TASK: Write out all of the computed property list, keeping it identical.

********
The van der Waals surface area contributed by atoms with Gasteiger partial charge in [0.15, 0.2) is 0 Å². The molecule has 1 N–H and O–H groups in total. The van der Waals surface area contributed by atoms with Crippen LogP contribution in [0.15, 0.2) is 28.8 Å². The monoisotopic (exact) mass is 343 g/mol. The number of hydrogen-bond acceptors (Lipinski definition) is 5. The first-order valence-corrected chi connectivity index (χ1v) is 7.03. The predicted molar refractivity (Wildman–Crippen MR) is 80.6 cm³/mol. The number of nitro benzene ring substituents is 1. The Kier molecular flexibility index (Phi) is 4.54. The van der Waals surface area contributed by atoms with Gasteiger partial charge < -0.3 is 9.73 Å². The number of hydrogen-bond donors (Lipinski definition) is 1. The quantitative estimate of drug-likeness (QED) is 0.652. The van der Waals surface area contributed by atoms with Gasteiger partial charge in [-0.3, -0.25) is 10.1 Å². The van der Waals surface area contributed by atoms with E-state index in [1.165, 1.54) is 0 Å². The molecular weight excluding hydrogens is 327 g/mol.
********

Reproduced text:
The van der Waals surface area contributed by atoms with Gasteiger partial charge in [0.15, 0.2) is 0 Å². The molecule has 1 N–H and O–H groups in total. The van der Waals surface area contributed by atoms with Crippen LogP contribution in [0.15, 0.2) is 28.8 Å². The monoisotopic (exact) mass is 343 g/mol. The number of hydrogen-bond acceptors (Lipinski definition) is 5. The first-order valence-corrected chi connectivity index (χ1v) is 7.03. The predicted molar refractivity (Wildman–Crippen MR) is 80.6 cm³/mol. The number of nitro benzene ring substituents is 1. The Kier molecular flexibility index (Phi) is 4.54. The van der Waals surface area contributed by atoms with Gasteiger partial charge < -0.3 is 9.73 Å². The number of hydrogen-bond donors (Lipinski definition) is 1. The quantitative estimate of drug-likeness (QED) is 0.652. The van der Waals surface area contributed by atoms with Gasteiger partial charge in [-0.3, -0.25) is 10.1 Å². The van der Waals surface area contributed by atoms with E-state index in [1.165, 1.54) is 0 Å². The molecular weight excluding hydrogens is 327 g/mol.